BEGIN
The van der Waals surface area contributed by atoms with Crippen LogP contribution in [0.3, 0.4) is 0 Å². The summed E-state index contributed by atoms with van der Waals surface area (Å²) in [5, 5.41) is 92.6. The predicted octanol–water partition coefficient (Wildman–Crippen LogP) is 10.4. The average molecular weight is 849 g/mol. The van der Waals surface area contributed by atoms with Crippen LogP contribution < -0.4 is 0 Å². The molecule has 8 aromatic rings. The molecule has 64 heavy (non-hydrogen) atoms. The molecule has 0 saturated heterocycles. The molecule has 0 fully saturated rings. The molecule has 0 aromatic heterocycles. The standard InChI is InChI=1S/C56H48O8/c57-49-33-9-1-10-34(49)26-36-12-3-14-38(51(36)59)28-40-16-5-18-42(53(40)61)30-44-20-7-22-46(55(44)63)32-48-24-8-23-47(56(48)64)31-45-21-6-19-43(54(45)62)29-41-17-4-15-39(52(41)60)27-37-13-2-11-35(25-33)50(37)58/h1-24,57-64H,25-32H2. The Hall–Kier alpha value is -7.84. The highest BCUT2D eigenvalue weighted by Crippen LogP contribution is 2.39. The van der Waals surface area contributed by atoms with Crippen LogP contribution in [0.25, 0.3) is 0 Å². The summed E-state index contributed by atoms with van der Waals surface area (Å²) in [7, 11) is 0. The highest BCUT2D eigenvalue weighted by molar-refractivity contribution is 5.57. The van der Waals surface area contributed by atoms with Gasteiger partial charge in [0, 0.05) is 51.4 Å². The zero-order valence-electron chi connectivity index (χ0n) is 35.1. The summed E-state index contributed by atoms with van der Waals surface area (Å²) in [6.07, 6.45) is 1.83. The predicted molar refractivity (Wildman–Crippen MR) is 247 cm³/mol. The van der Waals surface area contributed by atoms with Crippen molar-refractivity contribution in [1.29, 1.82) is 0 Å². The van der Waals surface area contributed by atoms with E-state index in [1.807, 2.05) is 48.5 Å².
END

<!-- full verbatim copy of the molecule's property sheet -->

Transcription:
The van der Waals surface area contributed by atoms with Crippen LogP contribution in [0.3, 0.4) is 0 Å². The summed E-state index contributed by atoms with van der Waals surface area (Å²) in [5, 5.41) is 92.6. The predicted octanol–water partition coefficient (Wildman–Crippen LogP) is 10.4. The average molecular weight is 849 g/mol. The van der Waals surface area contributed by atoms with Crippen LogP contribution < -0.4 is 0 Å². The molecule has 8 aromatic rings. The molecule has 64 heavy (non-hydrogen) atoms. The molecule has 0 saturated heterocycles. The molecule has 0 fully saturated rings. The molecule has 0 aromatic heterocycles. The standard InChI is InChI=1S/C56H48O8/c57-49-33-9-1-10-34(49)26-36-12-3-14-38(51(36)59)28-40-16-5-18-42(53(40)61)30-44-20-7-22-46(55(44)63)32-48-24-8-23-47(56(48)64)31-45-21-6-19-43(54(45)62)29-41-17-4-15-39(52(41)60)27-37-13-2-11-35(25-33)50(37)58/h1-24,57-64H,25-32H2. The Hall–Kier alpha value is -7.84. The highest BCUT2D eigenvalue weighted by Crippen LogP contribution is 2.39. The van der Waals surface area contributed by atoms with Crippen LogP contribution in [0.25, 0.3) is 0 Å². The summed E-state index contributed by atoms with van der Waals surface area (Å²) in [7, 11) is 0. The highest BCUT2D eigenvalue weighted by molar-refractivity contribution is 5.57. The van der Waals surface area contributed by atoms with Gasteiger partial charge in [0, 0.05) is 51.4 Å². The zero-order valence-electron chi connectivity index (χ0n) is 35.1. The summed E-state index contributed by atoms with van der Waals surface area (Å²) in [6.07, 6.45) is 1.83. The predicted molar refractivity (Wildman–Crippen MR) is 247 cm³/mol. The van der Waals surface area contributed by atoms with Crippen molar-refractivity contribution in [1.29, 1.82) is 0 Å². The van der Waals surface area contributed by atoms with E-state index in [1.807, 2.05) is 48.5 Å².